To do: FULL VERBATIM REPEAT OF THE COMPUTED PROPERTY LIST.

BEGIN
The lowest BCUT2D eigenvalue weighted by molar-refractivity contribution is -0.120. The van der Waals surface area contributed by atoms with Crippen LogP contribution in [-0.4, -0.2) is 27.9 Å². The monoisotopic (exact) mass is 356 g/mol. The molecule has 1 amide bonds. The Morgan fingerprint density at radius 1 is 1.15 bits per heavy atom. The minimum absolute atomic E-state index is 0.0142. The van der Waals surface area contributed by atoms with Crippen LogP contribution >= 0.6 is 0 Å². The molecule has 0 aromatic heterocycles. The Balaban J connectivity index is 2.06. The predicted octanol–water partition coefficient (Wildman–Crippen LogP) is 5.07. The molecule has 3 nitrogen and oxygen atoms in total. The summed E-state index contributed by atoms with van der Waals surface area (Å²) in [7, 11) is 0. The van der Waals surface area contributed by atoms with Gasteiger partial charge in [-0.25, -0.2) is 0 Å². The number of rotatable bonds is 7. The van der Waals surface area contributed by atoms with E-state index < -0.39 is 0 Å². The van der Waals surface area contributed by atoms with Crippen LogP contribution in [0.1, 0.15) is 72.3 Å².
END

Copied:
The lowest BCUT2D eigenvalue weighted by molar-refractivity contribution is -0.120. The van der Waals surface area contributed by atoms with Crippen LogP contribution in [-0.4, -0.2) is 27.9 Å². The monoisotopic (exact) mass is 356 g/mol. The molecule has 1 amide bonds. The Morgan fingerprint density at radius 1 is 1.15 bits per heavy atom. The minimum absolute atomic E-state index is 0.0142. The van der Waals surface area contributed by atoms with Crippen LogP contribution >= 0.6 is 0 Å². The molecule has 0 aromatic heterocycles. The Balaban J connectivity index is 2.06. The predicted octanol–water partition coefficient (Wildman–Crippen LogP) is 5.07. The molecule has 3 nitrogen and oxygen atoms in total. The summed E-state index contributed by atoms with van der Waals surface area (Å²) in [7, 11) is 0. The van der Waals surface area contributed by atoms with Gasteiger partial charge in [-0.25, -0.2) is 0 Å². The number of rotatable bonds is 7. The van der Waals surface area contributed by atoms with E-state index < -0.39 is 0 Å². The van der Waals surface area contributed by atoms with Crippen LogP contribution in [0.1, 0.15) is 72.3 Å².